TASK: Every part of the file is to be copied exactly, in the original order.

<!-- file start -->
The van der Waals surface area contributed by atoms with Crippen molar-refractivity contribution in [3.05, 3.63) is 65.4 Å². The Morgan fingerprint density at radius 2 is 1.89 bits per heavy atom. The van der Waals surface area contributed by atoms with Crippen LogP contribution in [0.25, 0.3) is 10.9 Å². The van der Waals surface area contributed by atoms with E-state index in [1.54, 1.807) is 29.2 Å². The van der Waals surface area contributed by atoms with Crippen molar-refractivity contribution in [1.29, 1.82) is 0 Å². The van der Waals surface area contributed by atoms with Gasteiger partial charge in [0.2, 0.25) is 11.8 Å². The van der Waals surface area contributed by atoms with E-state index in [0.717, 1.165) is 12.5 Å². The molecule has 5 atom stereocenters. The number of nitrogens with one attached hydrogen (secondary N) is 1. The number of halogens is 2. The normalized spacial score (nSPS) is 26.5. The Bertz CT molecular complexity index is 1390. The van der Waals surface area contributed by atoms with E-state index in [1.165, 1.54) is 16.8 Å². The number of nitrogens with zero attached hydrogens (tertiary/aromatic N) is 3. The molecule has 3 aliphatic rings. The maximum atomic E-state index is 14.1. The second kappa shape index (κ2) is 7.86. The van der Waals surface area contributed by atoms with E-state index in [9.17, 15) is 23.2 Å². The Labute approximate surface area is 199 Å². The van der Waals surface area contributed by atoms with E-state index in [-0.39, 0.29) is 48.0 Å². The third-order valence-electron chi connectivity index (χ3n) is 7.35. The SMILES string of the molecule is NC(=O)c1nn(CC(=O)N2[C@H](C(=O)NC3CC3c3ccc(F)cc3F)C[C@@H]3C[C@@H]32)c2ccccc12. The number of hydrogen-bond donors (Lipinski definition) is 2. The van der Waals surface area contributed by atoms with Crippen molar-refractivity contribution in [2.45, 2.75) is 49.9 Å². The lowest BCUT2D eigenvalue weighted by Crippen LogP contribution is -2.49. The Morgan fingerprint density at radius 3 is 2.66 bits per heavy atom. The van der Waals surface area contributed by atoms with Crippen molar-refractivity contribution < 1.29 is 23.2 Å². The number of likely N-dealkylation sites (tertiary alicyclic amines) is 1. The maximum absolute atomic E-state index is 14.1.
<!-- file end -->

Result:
The van der Waals surface area contributed by atoms with Crippen molar-refractivity contribution in [3.05, 3.63) is 65.4 Å². The Morgan fingerprint density at radius 2 is 1.89 bits per heavy atom. The van der Waals surface area contributed by atoms with Crippen LogP contribution in [0.25, 0.3) is 10.9 Å². The van der Waals surface area contributed by atoms with E-state index in [1.54, 1.807) is 29.2 Å². The van der Waals surface area contributed by atoms with Crippen molar-refractivity contribution in [1.29, 1.82) is 0 Å². The van der Waals surface area contributed by atoms with Gasteiger partial charge in [0.2, 0.25) is 11.8 Å². The van der Waals surface area contributed by atoms with E-state index in [0.717, 1.165) is 12.5 Å². The molecule has 5 atom stereocenters. The number of nitrogens with one attached hydrogen (secondary N) is 1. The number of halogens is 2. The normalized spacial score (nSPS) is 26.5. The Bertz CT molecular complexity index is 1390. The van der Waals surface area contributed by atoms with E-state index in [1.165, 1.54) is 16.8 Å². The number of nitrogens with zero attached hydrogens (tertiary/aromatic N) is 3. The molecule has 3 aliphatic rings. The maximum atomic E-state index is 14.1. The second kappa shape index (κ2) is 7.86. The van der Waals surface area contributed by atoms with E-state index in [9.17, 15) is 23.2 Å². The Labute approximate surface area is 199 Å². The van der Waals surface area contributed by atoms with E-state index in [-0.39, 0.29) is 48.0 Å². The third-order valence-electron chi connectivity index (χ3n) is 7.35. The SMILES string of the molecule is NC(=O)c1nn(CC(=O)N2[C@H](C(=O)NC3CC3c3ccc(F)cc3F)C[C@@H]3C[C@@H]32)c2ccccc12. The number of hydrogen-bond donors (Lipinski definition) is 2. The van der Waals surface area contributed by atoms with Crippen molar-refractivity contribution in [2.45, 2.75) is 49.9 Å². The lowest BCUT2D eigenvalue weighted by Crippen LogP contribution is -2.49. The Morgan fingerprint density at radius 3 is 2.66 bits per heavy atom. The van der Waals surface area contributed by atoms with Crippen molar-refractivity contribution < 1.29 is 23.2 Å². The number of likely N-dealkylation sites (tertiary alicyclic amines) is 1. The maximum absolute atomic E-state index is 14.1.